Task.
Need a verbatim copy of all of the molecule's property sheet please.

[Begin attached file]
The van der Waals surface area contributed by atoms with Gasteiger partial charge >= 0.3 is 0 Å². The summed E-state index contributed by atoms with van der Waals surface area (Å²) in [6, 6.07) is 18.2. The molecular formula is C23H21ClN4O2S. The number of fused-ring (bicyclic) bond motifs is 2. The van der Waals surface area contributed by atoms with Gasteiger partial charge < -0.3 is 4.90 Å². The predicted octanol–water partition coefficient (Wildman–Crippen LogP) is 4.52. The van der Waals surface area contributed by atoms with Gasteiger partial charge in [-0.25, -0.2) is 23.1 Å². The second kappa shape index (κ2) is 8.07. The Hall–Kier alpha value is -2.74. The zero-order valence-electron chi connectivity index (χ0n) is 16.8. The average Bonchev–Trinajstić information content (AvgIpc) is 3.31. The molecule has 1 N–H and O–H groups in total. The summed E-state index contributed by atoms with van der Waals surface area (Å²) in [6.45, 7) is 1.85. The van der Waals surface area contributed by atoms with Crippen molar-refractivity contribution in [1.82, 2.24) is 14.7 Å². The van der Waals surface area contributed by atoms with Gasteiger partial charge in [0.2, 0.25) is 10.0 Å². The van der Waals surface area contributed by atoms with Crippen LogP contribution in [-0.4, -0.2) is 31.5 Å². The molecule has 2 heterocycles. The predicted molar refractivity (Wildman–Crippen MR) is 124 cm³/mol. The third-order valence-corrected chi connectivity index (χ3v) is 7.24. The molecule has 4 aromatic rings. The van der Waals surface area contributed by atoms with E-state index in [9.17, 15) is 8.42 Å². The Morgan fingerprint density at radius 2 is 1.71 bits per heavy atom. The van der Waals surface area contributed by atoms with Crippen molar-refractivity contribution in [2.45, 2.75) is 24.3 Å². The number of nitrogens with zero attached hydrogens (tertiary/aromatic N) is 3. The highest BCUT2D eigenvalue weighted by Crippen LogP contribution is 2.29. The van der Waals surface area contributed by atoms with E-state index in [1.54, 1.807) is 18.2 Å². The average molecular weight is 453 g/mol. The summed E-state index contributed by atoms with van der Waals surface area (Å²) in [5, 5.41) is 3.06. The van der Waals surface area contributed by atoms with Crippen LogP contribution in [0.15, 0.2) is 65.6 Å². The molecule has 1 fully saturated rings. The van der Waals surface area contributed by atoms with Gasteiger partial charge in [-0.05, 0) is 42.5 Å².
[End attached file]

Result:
The van der Waals surface area contributed by atoms with Gasteiger partial charge >= 0.3 is 0 Å². The summed E-state index contributed by atoms with van der Waals surface area (Å²) in [6, 6.07) is 18.2. The molecular formula is C23H21ClN4O2S. The number of fused-ring (bicyclic) bond motifs is 2. The van der Waals surface area contributed by atoms with Gasteiger partial charge < -0.3 is 4.90 Å². The predicted octanol–water partition coefficient (Wildman–Crippen LogP) is 4.52. The van der Waals surface area contributed by atoms with Gasteiger partial charge in [-0.25, -0.2) is 23.1 Å². The second kappa shape index (κ2) is 8.07. The Hall–Kier alpha value is -2.74. The zero-order valence-electron chi connectivity index (χ0n) is 16.8. The average Bonchev–Trinajstić information content (AvgIpc) is 3.31. The molecule has 1 N–H and O–H groups in total. The summed E-state index contributed by atoms with van der Waals surface area (Å²) in [6.45, 7) is 1.85. The van der Waals surface area contributed by atoms with Crippen molar-refractivity contribution in [1.82, 2.24) is 14.7 Å². The van der Waals surface area contributed by atoms with Gasteiger partial charge in [0.2, 0.25) is 10.0 Å². The van der Waals surface area contributed by atoms with Crippen LogP contribution in [-0.4, -0.2) is 31.5 Å². The molecule has 2 heterocycles. The predicted molar refractivity (Wildman–Crippen MR) is 124 cm³/mol. The third-order valence-corrected chi connectivity index (χ3v) is 7.24. The molecule has 4 aromatic rings. The van der Waals surface area contributed by atoms with E-state index in [9.17, 15) is 8.42 Å². The Morgan fingerprint density at radius 2 is 1.71 bits per heavy atom. The van der Waals surface area contributed by atoms with Crippen molar-refractivity contribution in [2.45, 2.75) is 24.3 Å². The number of nitrogens with zero attached hydrogens (tertiary/aromatic N) is 3. The highest BCUT2D eigenvalue weighted by Crippen LogP contribution is 2.29. The van der Waals surface area contributed by atoms with E-state index in [1.54, 1.807) is 18.2 Å². The average molecular weight is 453 g/mol. The summed E-state index contributed by atoms with van der Waals surface area (Å²) in [5, 5.41) is 3.06. The van der Waals surface area contributed by atoms with Crippen LogP contribution in [0.15, 0.2) is 65.6 Å². The molecule has 1 fully saturated rings. The van der Waals surface area contributed by atoms with Gasteiger partial charge in [-0.05, 0) is 42.5 Å².